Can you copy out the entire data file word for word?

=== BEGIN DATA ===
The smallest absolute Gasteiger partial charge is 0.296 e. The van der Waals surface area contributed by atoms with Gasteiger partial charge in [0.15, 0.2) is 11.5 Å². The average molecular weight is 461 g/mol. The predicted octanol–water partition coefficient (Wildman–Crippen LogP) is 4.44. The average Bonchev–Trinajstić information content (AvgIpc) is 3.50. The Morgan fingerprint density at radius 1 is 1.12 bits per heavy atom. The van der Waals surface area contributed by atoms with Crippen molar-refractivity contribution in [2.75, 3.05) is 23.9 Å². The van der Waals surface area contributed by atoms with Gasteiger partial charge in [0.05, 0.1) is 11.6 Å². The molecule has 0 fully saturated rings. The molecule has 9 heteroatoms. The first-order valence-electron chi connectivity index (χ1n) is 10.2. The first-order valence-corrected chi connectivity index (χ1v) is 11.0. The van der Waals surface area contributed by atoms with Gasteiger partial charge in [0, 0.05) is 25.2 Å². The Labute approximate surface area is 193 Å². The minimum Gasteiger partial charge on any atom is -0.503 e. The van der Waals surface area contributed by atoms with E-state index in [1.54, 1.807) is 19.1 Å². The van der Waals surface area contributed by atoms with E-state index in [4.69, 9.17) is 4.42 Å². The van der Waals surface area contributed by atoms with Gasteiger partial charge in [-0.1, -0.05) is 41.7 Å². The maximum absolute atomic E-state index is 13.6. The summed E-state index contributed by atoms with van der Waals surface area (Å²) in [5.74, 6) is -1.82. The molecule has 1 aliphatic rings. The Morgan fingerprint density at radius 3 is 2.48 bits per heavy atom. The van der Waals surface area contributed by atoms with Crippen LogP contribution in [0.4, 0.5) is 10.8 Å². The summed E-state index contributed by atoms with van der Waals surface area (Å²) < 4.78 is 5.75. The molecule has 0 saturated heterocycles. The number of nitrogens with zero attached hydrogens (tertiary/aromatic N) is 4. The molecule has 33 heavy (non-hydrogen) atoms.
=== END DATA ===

The smallest absolute Gasteiger partial charge is 0.296 e. The van der Waals surface area contributed by atoms with Gasteiger partial charge in [0.15, 0.2) is 11.5 Å². The average molecular weight is 461 g/mol. The predicted octanol–water partition coefficient (Wildman–Crippen LogP) is 4.44. The average Bonchev–Trinajstić information content (AvgIpc) is 3.50. The Morgan fingerprint density at radius 1 is 1.12 bits per heavy atom. The van der Waals surface area contributed by atoms with Crippen molar-refractivity contribution in [2.75, 3.05) is 23.9 Å². The van der Waals surface area contributed by atoms with Gasteiger partial charge in [0.05, 0.1) is 11.6 Å². The molecule has 0 fully saturated rings. The molecule has 9 heteroatoms. The first-order valence-electron chi connectivity index (χ1n) is 10.2. The first-order valence-corrected chi connectivity index (χ1v) is 11.0. The van der Waals surface area contributed by atoms with Gasteiger partial charge in [0, 0.05) is 25.2 Å². The Labute approximate surface area is 193 Å². The minimum Gasteiger partial charge on any atom is -0.503 e. The van der Waals surface area contributed by atoms with E-state index in [1.54, 1.807) is 19.1 Å². The van der Waals surface area contributed by atoms with E-state index in [4.69, 9.17) is 4.42 Å². The van der Waals surface area contributed by atoms with Gasteiger partial charge in [-0.1, -0.05) is 41.7 Å². The maximum absolute atomic E-state index is 13.6. The summed E-state index contributed by atoms with van der Waals surface area (Å²) in [5.74, 6) is -1.82. The molecule has 1 aliphatic rings. The Morgan fingerprint density at radius 3 is 2.48 bits per heavy atom. The van der Waals surface area contributed by atoms with Crippen LogP contribution in [0.4, 0.5) is 10.8 Å². The summed E-state index contributed by atoms with van der Waals surface area (Å²) < 4.78 is 5.75. The molecule has 0 saturated heterocycles. The number of nitrogens with zero attached hydrogens (tertiary/aromatic N) is 4. The molecule has 33 heavy (non-hydrogen) atoms.